Looking ahead, the husband and father ponders if fencing around the new home or a planted hedge to complement the full-grown trees on the road frontage is sufficient protection for the children who get home from school before he and his wife return from work. Will such measures stop the rolling, bouncing, careening vehicles whose drivers have lost control before they hit the house, he asked rhetorically. “But this was where we wanted to be.”
There are possible remedies that could be undertaken by county authorities, he added. In fact, he carefully diagrammed what he believes is the best plan under the circumstances. His concept calls for at least one set of speed bumps on 21st east of 30th for westbound drivers and two more sets on 21st west of 30th to warn and slow eastbound vehicles. He’d also like to see a blinking caution light to alert eastbound drivers to the crowded school bus stop ahead.
Most important, he said, is making the 21st and 30th intersection a four-way stop with lighted stop signage, encouraging drivers to halt completely, and to take note of other vehicles, regardless of direction.
Hillsborough traffic engineers, however, gave the suggested traffic control devices a lukewarm reception this week. Neither speed bumps nor rumble strips are suitable for “a collector arterial” road such as 21st . said Steve Valdez, spokesman for the traffic engineering section. Such road additives would serve more to encourage clustering of slowed traffic, thereby inviting rear-end crashes, Valdez said.
The same circumstance could be expected if the 21st and 30th intersection were made a four-way stop, with or without lighted signage, he added.
On the other hand, the intersection is on the engineers’ radar and the most recent fatality there did prompt immediate trimming of the heavy overgrowth of vegetation in the southwest corner which could impair views of oncoming traffic, the spokesman asserted.
Acknowledging that two-lane 21st is a long, flat straight-away inviting higher speeds, Valdez said the existing stop signs on 30th could be replaced with larger 36-inch versions, that white stop lines can be painted on north and south 30th, that additional speed limit signs could be posted along 21st theoretically aiding enforcement by local patrolling law officers and that a pair of flashing speed feedback units could be placed on 21st near the intersection with 30th for the next several months.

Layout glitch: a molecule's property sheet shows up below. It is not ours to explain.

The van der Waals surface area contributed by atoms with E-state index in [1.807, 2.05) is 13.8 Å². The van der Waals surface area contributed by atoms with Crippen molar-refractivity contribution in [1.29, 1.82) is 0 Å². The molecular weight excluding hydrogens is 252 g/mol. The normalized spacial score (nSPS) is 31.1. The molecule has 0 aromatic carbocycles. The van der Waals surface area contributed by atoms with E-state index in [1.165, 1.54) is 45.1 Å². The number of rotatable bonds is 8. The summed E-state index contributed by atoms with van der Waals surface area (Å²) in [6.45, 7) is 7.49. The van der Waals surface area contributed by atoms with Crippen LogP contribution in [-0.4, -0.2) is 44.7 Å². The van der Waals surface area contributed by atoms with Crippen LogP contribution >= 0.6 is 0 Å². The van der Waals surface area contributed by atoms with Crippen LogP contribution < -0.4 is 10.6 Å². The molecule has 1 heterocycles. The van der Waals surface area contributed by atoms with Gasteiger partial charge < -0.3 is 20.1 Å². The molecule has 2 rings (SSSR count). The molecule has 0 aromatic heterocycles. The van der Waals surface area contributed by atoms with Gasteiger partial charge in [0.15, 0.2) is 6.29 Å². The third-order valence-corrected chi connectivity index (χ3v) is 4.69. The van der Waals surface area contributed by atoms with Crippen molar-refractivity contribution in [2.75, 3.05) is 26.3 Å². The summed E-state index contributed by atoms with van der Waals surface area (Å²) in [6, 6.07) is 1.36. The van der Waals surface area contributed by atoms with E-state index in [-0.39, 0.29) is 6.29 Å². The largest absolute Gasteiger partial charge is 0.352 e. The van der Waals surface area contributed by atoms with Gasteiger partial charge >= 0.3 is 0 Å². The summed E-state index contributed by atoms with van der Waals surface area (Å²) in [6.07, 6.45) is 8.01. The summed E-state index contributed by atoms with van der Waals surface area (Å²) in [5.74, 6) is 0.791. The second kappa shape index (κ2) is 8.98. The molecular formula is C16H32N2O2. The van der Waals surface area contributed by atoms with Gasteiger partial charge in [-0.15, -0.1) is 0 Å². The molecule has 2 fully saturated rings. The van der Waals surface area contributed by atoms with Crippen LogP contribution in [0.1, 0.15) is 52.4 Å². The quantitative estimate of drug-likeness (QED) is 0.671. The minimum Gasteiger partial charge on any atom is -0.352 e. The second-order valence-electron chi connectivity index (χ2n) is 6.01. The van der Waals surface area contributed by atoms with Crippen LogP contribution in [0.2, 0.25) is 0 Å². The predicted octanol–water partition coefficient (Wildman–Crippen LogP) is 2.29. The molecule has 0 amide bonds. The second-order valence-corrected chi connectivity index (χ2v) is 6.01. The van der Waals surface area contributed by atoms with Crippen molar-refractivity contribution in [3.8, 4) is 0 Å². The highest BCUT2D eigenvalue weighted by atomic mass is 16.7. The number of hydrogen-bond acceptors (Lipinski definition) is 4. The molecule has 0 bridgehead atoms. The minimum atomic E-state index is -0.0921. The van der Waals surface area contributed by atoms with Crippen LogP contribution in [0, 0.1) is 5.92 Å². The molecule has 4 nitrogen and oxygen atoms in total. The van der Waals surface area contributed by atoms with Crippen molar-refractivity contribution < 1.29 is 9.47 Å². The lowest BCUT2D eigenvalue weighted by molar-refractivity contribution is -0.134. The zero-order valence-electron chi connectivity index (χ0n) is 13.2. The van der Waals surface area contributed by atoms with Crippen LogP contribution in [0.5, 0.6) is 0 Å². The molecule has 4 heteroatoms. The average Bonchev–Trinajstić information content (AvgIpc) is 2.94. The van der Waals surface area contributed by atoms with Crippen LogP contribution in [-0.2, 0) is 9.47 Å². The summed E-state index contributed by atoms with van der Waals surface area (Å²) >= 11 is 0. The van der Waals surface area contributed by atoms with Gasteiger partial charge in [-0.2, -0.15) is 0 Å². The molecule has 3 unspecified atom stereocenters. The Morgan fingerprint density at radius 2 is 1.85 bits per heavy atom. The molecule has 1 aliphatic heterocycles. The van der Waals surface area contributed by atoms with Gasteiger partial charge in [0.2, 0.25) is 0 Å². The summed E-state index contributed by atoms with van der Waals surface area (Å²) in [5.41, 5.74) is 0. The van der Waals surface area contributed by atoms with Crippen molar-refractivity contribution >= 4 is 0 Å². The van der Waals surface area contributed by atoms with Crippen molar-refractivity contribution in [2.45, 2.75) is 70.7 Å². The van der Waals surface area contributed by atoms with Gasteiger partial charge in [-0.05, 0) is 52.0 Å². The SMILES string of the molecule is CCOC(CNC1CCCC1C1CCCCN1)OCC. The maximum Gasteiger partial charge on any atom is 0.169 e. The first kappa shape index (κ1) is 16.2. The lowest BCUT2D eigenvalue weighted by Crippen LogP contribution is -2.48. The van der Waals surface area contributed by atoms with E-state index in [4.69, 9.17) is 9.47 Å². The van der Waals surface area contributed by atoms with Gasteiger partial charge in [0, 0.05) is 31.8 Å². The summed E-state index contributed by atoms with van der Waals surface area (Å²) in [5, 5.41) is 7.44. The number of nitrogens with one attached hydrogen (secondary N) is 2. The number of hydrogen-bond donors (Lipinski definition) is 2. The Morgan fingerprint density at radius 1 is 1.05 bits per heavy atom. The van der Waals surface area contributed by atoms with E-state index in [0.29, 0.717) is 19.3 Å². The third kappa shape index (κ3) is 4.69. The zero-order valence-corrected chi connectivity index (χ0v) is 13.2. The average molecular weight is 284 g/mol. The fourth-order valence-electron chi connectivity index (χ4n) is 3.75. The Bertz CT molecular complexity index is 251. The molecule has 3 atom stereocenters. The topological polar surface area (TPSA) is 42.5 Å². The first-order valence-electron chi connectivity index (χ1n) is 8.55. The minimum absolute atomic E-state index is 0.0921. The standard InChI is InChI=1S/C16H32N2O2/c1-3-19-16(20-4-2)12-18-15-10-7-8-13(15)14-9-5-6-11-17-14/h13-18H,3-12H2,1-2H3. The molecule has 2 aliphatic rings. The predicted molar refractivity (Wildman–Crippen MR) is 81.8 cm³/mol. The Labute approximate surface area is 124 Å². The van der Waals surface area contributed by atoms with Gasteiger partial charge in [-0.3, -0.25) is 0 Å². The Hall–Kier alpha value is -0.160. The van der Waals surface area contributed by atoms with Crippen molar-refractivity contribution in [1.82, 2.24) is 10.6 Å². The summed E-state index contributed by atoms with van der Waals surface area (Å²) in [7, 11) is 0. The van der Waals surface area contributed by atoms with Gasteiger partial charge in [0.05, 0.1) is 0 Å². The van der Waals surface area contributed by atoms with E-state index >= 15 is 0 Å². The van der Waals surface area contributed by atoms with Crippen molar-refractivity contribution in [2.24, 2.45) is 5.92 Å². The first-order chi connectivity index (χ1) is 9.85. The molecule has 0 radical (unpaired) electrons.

Asked when such measures might be installed, Valdez estimated “within a month,” adding “everything we can do, we will do.”
Cook, however, was not overwhelmed. He pointed to another, similar intersection a few blocks north and west of his location – the 24th Street and 14th Avenue S.E. crossing near the U.S. weather station. While 14th is a more heavily traveled east-west roadway than 21st, the four way stop where 24th crosses it does not slow or cluster traffic and rear-end crashes are not prevalent there, he contended. The engineers’ rationale for not using a four-way control on the lesser traveled 21st where so many have met death seems to defy logic, he added.
So, this week and next week and the following week, the sheriff’s office will keep open the traffic fatality investigation. One local family sorrowfully will say farewell to a daughter as another works on healing injuries. Cook and his children will wait for buses, along with many other youngsters from the area, eyeing a barely controlled intersection warily. And no one will know how long before the next killing collision there.
Copyright 2012 Melody Jameson